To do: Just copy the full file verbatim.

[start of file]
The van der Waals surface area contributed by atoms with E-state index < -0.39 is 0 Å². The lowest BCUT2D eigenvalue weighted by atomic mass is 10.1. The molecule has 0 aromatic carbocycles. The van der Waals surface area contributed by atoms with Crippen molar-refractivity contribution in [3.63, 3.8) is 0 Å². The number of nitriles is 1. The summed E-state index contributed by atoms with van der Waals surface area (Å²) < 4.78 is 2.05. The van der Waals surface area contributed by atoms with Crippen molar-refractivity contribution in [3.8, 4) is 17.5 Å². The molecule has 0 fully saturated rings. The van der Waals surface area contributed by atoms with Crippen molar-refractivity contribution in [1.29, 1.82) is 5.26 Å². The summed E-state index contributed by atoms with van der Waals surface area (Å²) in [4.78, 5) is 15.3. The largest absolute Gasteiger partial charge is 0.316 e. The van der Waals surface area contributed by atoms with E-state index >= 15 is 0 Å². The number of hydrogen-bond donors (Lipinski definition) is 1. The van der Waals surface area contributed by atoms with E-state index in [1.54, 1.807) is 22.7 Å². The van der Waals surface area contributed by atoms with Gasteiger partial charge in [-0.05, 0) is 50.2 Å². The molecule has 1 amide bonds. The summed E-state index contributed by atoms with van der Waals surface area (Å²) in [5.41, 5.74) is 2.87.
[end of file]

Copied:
The van der Waals surface area contributed by atoms with E-state index < -0.39 is 0 Å². The lowest BCUT2D eigenvalue weighted by atomic mass is 10.1. The molecule has 0 aromatic carbocycles. The van der Waals surface area contributed by atoms with Crippen molar-refractivity contribution in [3.63, 3.8) is 0 Å². The number of nitriles is 1. The summed E-state index contributed by atoms with van der Waals surface area (Å²) < 4.78 is 2.05. The van der Waals surface area contributed by atoms with Crippen molar-refractivity contribution in [3.8, 4) is 17.5 Å². The molecule has 0 fully saturated rings. The van der Waals surface area contributed by atoms with Crippen molar-refractivity contribution in [1.29, 1.82) is 5.26 Å². The summed E-state index contributed by atoms with van der Waals surface area (Å²) in [4.78, 5) is 15.3. The largest absolute Gasteiger partial charge is 0.316 e. The van der Waals surface area contributed by atoms with E-state index >= 15 is 0 Å². The number of hydrogen-bond donors (Lipinski definition) is 1. The van der Waals surface area contributed by atoms with E-state index in [1.54, 1.807) is 22.7 Å². The van der Waals surface area contributed by atoms with Gasteiger partial charge in [-0.05, 0) is 50.2 Å². The molecule has 1 amide bonds. The summed E-state index contributed by atoms with van der Waals surface area (Å²) in [5.41, 5.74) is 2.87.